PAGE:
Annual GLEAN Exhibition Opening
6-9 p.m. Friday, Jan. 21
1231 NW Hoyt St., Suite 102. Portland
The show runs from Jan. 21 to Feb. 25,
From Friday to Sunday, Noon to 5 P.M.
From trash to treasure – five local artists spent months picking through discarded objects and turning their finds into works of art. Their work is part of GLEAN, the annual art program where artists are given access to Metro Central transfer station to create art from found materials and items.
Metro; Recology, which manages Metro Central’s waste management system, and Cracked Pots (a non-profit organization that promotes art and waste reduction), created the program in 2010. GLEAN draws attention to Portland’s waste and inspires people to think about what they are doing with it.
This month, the artists of GLEAN will show these artworks at the annual artist-in-residence exhibition. Here are some details about the artists this year and their motivations for making art.
Caryn Aasness was an artist in residence for GLEAN. She often thought about the relationships between people and their possessions before she was selected. Aasness has previously looked at compulsive hoarding. This is the act of keeping track of what people own and what they buy. At the transfer station, they’ve seen another side through massive dumps of trash.
Aasness is a MFA candidate in Portland State University’s Art and Social Practice program. California State University, Long Beach awarded them a bachelor in fine arts in fiber. Aasness hopes that their GLEAN work will inspire people to think about their stuff and what they discard.
“I think it’s important that our world has room for people to be artists,”They said. “It inspires other people, and it also breeds innovation and creates a space for a conversation that isn’t happening anywhere else.”
Colin Kippen grew up in rural Vermont. Kippen was a nine-year apprentice to jewelry making. He earned a master’s in fine arts in crafting and a post-baccalaureate certification in metals from Oregon College of Art and Craft. In addition, he received a bachelor of art in studio arts from Carleton College. He teaches art at Clark College in Vancouver and Portland Community College.
Kippen often emphasizes the texture and architecture in his sculptures. Kippen highlights details such as the patterns in take-out containers and packaging materials to bring attention to small, often overlooked details. Kippen believes art is a way for us to connect deeply with the world around us.
“The act of opening up my attention to things around me, it’s part of that personal need to do that, to reconnect more fully with the things I do every day and use every day,”He stated.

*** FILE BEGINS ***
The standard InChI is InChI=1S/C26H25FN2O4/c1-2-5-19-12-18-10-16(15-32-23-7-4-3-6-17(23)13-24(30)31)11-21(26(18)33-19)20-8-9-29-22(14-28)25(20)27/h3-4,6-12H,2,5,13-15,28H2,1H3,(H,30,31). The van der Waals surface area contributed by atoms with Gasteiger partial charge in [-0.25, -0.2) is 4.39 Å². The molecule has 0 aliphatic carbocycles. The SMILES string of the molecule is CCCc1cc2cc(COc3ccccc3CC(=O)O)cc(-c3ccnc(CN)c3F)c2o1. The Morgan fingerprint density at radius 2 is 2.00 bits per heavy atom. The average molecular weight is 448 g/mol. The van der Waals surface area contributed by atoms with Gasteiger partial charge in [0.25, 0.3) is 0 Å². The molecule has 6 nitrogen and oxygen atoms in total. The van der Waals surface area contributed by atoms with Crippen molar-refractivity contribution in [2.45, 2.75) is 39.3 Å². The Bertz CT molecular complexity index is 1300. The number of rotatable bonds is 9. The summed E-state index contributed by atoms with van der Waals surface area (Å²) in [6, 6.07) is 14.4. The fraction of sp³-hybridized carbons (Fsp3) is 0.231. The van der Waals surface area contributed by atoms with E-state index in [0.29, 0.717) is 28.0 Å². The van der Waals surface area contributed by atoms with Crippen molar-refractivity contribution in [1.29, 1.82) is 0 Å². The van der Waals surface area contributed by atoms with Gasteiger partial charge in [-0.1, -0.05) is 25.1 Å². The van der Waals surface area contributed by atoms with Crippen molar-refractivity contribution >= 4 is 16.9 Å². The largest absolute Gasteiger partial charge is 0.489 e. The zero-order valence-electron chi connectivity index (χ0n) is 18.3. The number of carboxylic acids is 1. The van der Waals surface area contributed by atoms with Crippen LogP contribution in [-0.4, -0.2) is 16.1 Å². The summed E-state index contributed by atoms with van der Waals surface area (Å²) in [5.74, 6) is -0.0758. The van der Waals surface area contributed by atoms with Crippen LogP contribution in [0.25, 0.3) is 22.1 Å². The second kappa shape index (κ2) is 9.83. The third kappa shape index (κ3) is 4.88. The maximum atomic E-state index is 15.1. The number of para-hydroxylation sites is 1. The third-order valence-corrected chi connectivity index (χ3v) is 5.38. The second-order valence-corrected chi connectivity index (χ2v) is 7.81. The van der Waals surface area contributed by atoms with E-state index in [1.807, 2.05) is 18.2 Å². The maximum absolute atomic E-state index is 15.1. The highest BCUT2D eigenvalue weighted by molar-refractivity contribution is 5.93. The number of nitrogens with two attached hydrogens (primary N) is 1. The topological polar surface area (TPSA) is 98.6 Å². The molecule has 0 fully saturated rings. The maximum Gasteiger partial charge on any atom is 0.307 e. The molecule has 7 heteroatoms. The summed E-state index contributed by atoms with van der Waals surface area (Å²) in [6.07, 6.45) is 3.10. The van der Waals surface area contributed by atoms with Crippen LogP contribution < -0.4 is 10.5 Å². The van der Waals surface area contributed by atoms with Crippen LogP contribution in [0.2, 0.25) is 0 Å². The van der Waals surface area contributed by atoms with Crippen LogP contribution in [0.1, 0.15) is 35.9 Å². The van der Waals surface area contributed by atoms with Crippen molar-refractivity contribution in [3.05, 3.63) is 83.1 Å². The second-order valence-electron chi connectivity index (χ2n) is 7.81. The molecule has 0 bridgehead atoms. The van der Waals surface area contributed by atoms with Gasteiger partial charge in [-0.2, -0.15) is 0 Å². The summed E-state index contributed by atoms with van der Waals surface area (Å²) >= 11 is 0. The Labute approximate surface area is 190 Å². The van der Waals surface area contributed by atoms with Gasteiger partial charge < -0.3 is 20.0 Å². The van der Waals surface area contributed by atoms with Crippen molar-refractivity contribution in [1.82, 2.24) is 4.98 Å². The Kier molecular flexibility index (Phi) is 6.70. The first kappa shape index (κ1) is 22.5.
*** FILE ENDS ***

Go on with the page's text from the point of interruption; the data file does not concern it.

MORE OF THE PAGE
Jessica (Tyner) Mehta
Jessica (Tyner Mehta), an interdisciplinary artist, has a strong passion to the literary arts. She has been awarded several writer-in-residencies around the world. Mehta is the author of over a dozen books that showcase her fiction and poetry.
Mehta, a Cherokee Nation citizen, will combine poetry with installation pieces. The focus of Mehta’s talk will be on residential schools and white supremacist institutions that made Native American children assimilate to Euro-American culture. Many of the children at these schools suffered abuse. Some were even murdered. Mehta’s father was a survivor of a residential boarding school.
Mehta is an artist because “It’s not a choice,”She spoke. “It’s my best form of communication. It’s my best form of healing.”
Malia Jensen claims that she is obsessed by wastefulness and the desire to create and consume new products. Jensen is concerned with limited resources such as water. Jensen is concerned about water resources and wants to use her art to change the way we view them.
Jensen received a Bachelor of Fine ArtsFrom the Pacific Northwest College of Art. She is represented in Portland by the Elizabeth Leach Gallery and New York by the Cristin Tierney Gallery. Her work is in numerous private and public collections across the country.
Jensen sees the world through art. “It’s always been the armature that I used to try and make sense of the world,”She spoke. “And art making is of an intellectual and a physical armature for asking questions or delving into problems or situations.”
Willie Little, a multimedia artist, combines sculpture, painting and sound installations to tell the truth. Little grew up in the South, where he had to deal with the dual identities that come with being Black and gay. He was awarded a bachelor’s degreeIn art from the University of North Carolina at Chapel Hill, and has been exhibiting his work since 1989 in both solo and group shows.
Little claims that his work has a common theme of decay, in people, objects and history. He’s compelled to draw attention to erosion. He is known for his humor and irony as well as rage, defiance, and even rage. He plans to collaborate with GLEAN. toysSince his youth, he has been exploring gender roles.
“I feel like I was born to do this, and it’s my reason for living,”He stated. “What keeps me alive is creating, and observing things around me, and figuring out how to navigate through life, and actually tell stories through art and to entertain.”